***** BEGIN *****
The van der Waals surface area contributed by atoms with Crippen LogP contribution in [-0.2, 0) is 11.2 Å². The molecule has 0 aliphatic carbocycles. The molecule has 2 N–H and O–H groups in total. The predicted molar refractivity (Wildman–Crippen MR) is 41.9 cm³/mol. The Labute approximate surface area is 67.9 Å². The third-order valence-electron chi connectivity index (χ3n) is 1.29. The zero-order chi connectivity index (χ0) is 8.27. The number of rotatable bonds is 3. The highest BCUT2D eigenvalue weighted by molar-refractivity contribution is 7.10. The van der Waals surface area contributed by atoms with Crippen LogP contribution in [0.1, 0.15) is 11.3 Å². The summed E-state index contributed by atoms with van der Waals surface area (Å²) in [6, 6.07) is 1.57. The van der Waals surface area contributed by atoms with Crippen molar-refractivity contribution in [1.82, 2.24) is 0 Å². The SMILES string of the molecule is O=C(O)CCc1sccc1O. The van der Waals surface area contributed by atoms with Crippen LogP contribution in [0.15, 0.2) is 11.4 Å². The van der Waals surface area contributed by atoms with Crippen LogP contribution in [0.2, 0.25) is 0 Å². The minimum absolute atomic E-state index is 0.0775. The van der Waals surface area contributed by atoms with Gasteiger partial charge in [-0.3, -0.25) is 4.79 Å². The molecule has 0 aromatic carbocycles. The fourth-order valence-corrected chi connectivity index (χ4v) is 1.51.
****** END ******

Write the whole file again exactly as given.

The van der Waals surface area contributed by atoms with Crippen LogP contribution in [-0.2, 0) is 11.2 Å². The molecule has 0 aliphatic carbocycles. The molecule has 2 N–H and O–H groups in total. The predicted molar refractivity (Wildman–Crippen MR) is 41.9 cm³/mol. The Labute approximate surface area is 67.9 Å². The third-order valence-electron chi connectivity index (χ3n) is 1.29. The zero-order chi connectivity index (χ0) is 8.27. The number of rotatable bonds is 3. The highest BCUT2D eigenvalue weighted by molar-refractivity contribution is 7.10. The van der Waals surface area contributed by atoms with Crippen LogP contribution in [0.1, 0.15) is 11.3 Å². The summed E-state index contributed by atoms with van der Waals surface area (Å²) in [6, 6.07) is 1.57. The van der Waals surface area contributed by atoms with Crippen molar-refractivity contribution in [1.82, 2.24) is 0 Å². The SMILES string of the molecule is O=C(O)CCc1sccc1O. The van der Waals surface area contributed by atoms with Crippen LogP contribution in [0.15, 0.2) is 11.4 Å². The van der Waals surface area contributed by atoms with Crippen LogP contribution in [0.2, 0.25) is 0 Å². The minimum absolute atomic E-state index is 0.0775. The van der Waals surface area contributed by atoms with Gasteiger partial charge in [-0.3, -0.25) is 4.79 Å². The molecule has 0 aromatic carbocycles. The fourth-order valence-corrected chi connectivity index (χ4v) is 1.51.